The arena

Pittsburgh hockey facility secures LEED Gold with daylighting
Katy Devlin
October 5, 2010
COMMERCIAL : GREEN, PROJECTS

The Consol Energy Center is the first in the NHL to receive the U.S. Green Building Council's Leadership in Energy and Environmental Design Gold certification, with 42 LEED points.

The new Consol Energy Center, home to the Pittsburgh Penguins, marks a first for green sports arena design. The six-level, 735,000-square-foot arena is the first in the National Hockey League to receive the U.S. Green Building Council's Leadership in Energy and Environmental Design Gold certification, according to officials from Kawneer Co., Norcross, Ga.

Glass factored heavily into the green design of the $321 million arena, designed by Kansas City, Mo.-based architecture firm Populous, and Pittsburgh-based architectural firm Astorino. Of the 42 LEED points, nine were for indoor environmental quality, in which daylighting and thermal performance play a major role.

"The main thing is we wanted to create was an arena that was not only a great place to spend time, but also environmentally friendly," says Populous architect Jason Carmello. "Glass helps in both facets. It offers great views to the city skyline, and the products we selected help with energy performance."

The arena's prominent west-facing façade features an expansive curved curtain wall that offers views of downtown. The glass façade encloses an open atrium space, with two entrances and circulation paths. All visitors enter the building there and walk through the atrium to their seats.

"It's not an intense amount of light, but the natural daylight in that area provided us the opportunity to not have that many [artificial] lights in the atrium space," Carmello says. "The glass is a very large volume. It creates views, and allows the sun to come in during the afternoon and early evening."

To allow natural daylighting to reach deeper into the arena, the concourses are open to the stadium itself, allowing visitors to stay connected to the game when they leave their seats, according to Kawneer officials.

The expansive serpentine-like façade represents the three rivers that flow through Pittsburgh. "The curved and linear shape helped drive that architectural form. Because of the way the building cascades down the hill, it acts as running water," Carmello says. "The glass, the curved wall, is the trademark of the building."

The curtain wall feature large lites of 1-inch insulating glass, measuring roughly 12 feet by 4 feet. The glass is Solarban Z50, solar control low-emissivity glass, from PPG Industries, Pittsburgh. Each lite weighs about 350 pounds, says Tom Kesler, project manager for glazing contractor Universal Glass and Metals Inc., Detroit. D-M Products Inc., Bethel Park, Pa., bid the job with Universal Glass, and installed the curtain wall framing.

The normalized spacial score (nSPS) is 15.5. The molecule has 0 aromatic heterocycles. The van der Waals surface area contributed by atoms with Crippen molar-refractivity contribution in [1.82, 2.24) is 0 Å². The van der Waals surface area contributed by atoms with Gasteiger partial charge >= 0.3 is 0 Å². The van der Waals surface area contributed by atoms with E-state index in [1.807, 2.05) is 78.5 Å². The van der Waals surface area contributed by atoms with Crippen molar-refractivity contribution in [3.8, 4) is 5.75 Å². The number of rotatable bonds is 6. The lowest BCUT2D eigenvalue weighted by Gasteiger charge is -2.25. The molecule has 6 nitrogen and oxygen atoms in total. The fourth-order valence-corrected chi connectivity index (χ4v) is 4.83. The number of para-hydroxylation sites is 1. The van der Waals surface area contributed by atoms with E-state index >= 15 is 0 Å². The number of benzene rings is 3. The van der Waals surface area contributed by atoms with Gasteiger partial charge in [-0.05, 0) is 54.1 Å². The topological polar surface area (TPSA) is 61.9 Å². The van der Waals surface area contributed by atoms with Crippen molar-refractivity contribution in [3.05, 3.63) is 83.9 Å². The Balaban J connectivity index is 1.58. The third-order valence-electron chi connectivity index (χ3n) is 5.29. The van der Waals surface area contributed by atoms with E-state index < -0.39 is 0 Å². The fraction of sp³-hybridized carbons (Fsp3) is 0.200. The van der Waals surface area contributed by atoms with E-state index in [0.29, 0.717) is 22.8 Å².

"These are large pieces of glass, and the curtain wall follows the serpentine shape while going up a steep hill," Kesler says. "That side of the job was the real bear, as we faced challenges getting access to the job site, working off the hill, with heavy pieces of glass. ... We used a crane to set the glass, in conjunction with swing stages and lifts. We also had to consider soil retention, working on the slope."

The curved design of the curtain wall also presented challenges for Kawneer, the framing supplier, says Scott Pence, project manager, Kawneer. Kawneer's 1600 Wall System 1 curtain wall was used along the entire downtown-facing façade. "The wall featured multiple curves and radii, requiring several adjustments to the drawings," he says. "But, we were able to strike a balance between the architects' visions and the building functions that looked great on the finished product."

The arena also features Kawneer's Trifab VersaGlaze 451T framing, with an IsoLock thermal break, for thermal performance and energy efficiency. To match the team colors, the curtain wall and several sunshades were painted Champagne Gold. For the interior, Kawneer supplied its 500 Heavy Wall Entrances, designed for heavy traffic areas. The entrances feature five-inch vertical stiles and 3/16-inch walls throughout for additional strength.

The arena also features sunshades to control daylighting on the segment of the curtain wall that encloses the offices. "They allow the offices to get the most natural daylight without glare," Carmello says. The sunshade system is Kawneer's 1600 SunShade, with a 30-inch projection.

Consol Energy Center replaces Mellon Arena, the oldest NHL venue, according to Pittsburgh Hockey. It opened in August.

PJ Dick Inc., Pittsburgh, and Hunt Construction Group, Scottsdale, Ariz., served jointly as construction managers, and Icon Venue Group, Greenwood Village, Colo., was the project management firm. 

Katy Devlin is senior editor for Glass Magazine. E-mail Katy at kdevlin@glass.org.

  • An expert opinion

    The concept of bringing natural light into sports facilities is certainly becoming more of a design trend. I think back to structures like the Superdome in New Orleans and there is virtually no daylight. Once you leave the entrance areas, there is no natural light. This project, the Reliant Center in Houston that has four areas in the building with natural light that you can see from your seat, and the new Cowboys Stadium in Dallas are full of natural daylighting. I think it's so important to have those ties to natural light. In this project, I like the idea of the surrounding concourse that offers that natural light around the arena. 

    --Greg Carney, owner, C.G. Carney Associates, Gulfport, Miss.